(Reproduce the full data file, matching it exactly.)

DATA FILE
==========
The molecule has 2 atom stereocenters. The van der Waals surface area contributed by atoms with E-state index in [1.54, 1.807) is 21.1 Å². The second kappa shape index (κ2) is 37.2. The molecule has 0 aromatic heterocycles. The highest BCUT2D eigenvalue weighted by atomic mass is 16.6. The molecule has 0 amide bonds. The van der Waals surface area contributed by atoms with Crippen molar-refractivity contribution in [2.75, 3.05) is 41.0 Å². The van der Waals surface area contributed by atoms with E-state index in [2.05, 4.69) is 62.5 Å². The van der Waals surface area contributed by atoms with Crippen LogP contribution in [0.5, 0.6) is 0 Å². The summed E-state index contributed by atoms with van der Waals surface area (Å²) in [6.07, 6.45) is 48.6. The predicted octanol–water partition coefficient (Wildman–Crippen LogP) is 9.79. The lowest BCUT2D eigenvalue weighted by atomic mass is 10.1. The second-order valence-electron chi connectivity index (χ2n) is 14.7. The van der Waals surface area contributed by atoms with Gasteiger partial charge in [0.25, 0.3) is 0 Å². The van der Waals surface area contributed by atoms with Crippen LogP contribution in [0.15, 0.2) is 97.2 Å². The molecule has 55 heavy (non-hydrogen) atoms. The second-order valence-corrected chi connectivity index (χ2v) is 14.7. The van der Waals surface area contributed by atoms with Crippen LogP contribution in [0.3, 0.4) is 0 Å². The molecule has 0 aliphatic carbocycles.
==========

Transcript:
The molecule has 2 atom stereocenters. The van der Waals surface area contributed by atoms with E-state index in [1.54, 1.807) is 21.1 Å². The second kappa shape index (κ2) is 37.2. The molecule has 0 aromatic heterocycles. The highest BCUT2D eigenvalue weighted by atomic mass is 16.6. The molecule has 0 amide bonds. The van der Waals surface area contributed by atoms with Crippen molar-refractivity contribution in [2.75, 3.05) is 41.0 Å². The van der Waals surface area contributed by atoms with E-state index in [2.05, 4.69) is 62.5 Å². The van der Waals surface area contributed by atoms with Crippen LogP contribution in [0.5, 0.6) is 0 Å². The summed E-state index contributed by atoms with van der Waals surface area (Å²) in [6.07, 6.45) is 48.6. The predicted octanol–water partition coefficient (Wildman–Crippen LogP) is 9.79. The lowest BCUT2D eigenvalue weighted by atomic mass is 10.1. The second-order valence-electron chi connectivity index (χ2n) is 14.7. The van der Waals surface area contributed by atoms with Gasteiger partial charge in [0.25, 0.3) is 0 Å². The van der Waals surface area contributed by atoms with Crippen LogP contribution in [0.15, 0.2) is 97.2 Å². The molecule has 55 heavy (non-hydrogen) atoms. The second-order valence-corrected chi connectivity index (χ2v) is 14.7. The van der Waals surface area contributed by atoms with Crippen LogP contribution in [0.3, 0.4) is 0 Å². The molecule has 0 aliphatic carbocycles.